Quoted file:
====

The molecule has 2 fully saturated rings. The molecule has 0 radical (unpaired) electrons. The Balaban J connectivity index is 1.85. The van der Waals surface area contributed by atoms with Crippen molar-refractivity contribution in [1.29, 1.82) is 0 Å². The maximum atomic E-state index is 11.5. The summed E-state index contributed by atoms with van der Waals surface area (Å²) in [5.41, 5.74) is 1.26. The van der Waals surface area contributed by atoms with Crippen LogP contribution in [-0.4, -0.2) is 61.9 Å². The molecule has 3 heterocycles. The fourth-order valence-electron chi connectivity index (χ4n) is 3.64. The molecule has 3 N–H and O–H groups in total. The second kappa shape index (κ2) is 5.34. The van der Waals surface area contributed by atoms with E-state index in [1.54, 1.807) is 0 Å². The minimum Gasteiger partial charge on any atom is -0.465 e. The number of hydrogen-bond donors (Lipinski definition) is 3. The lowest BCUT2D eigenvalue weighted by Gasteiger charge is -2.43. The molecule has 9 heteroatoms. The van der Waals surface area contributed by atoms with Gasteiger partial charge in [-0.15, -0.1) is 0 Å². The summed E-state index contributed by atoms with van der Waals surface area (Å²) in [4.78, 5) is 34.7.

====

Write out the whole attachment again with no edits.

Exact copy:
The molecule has 2 fully saturated rings. The molecule has 0 radical (unpaired) electrons. The Balaban J connectivity index is 1.85. The van der Waals surface area contributed by atoms with Crippen molar-refractivity contribution in [1.29, 1.82) is 0 Å². The maximum atomic E-state index is 11.5. The summed E-state index contributed by atoms with van der Waals surface area (Å²) in [5.41, 5.74) is 1.26. The van der Waals surface area contributed by atoms with Crippen LogP contribution in [-0.4, -0.2) is 61.9 Å². The molecule has 3 heterocycles. The fourth-order valence-electron chi connectivity index (χ4n) is 3.64. The molecule has 3 N–H and O–H groups in total. The second kappa shape index (κ2) is 5.34. The van der Waals surface area contributed by atoms with E-state index in [1.54, 1.807) is 0 Å². The minimum Gasteiger partial charge on any atom is -0.465 e. The number of hydrogen-bond donors (Lipinski definition) is 3. The lowest BCUT2D eigenvalue weighted by Gasteiger charge is -2.43. The molecule has 9 heteroatoms. The van der Waals surface area contributed by atoms with Gasteiger partial charge in [-0.15, -0.1) is 0 Å². The summed E-state index contributed by atoms with van der Waals surface area (Å²) in [4.78, 5) is 34.7.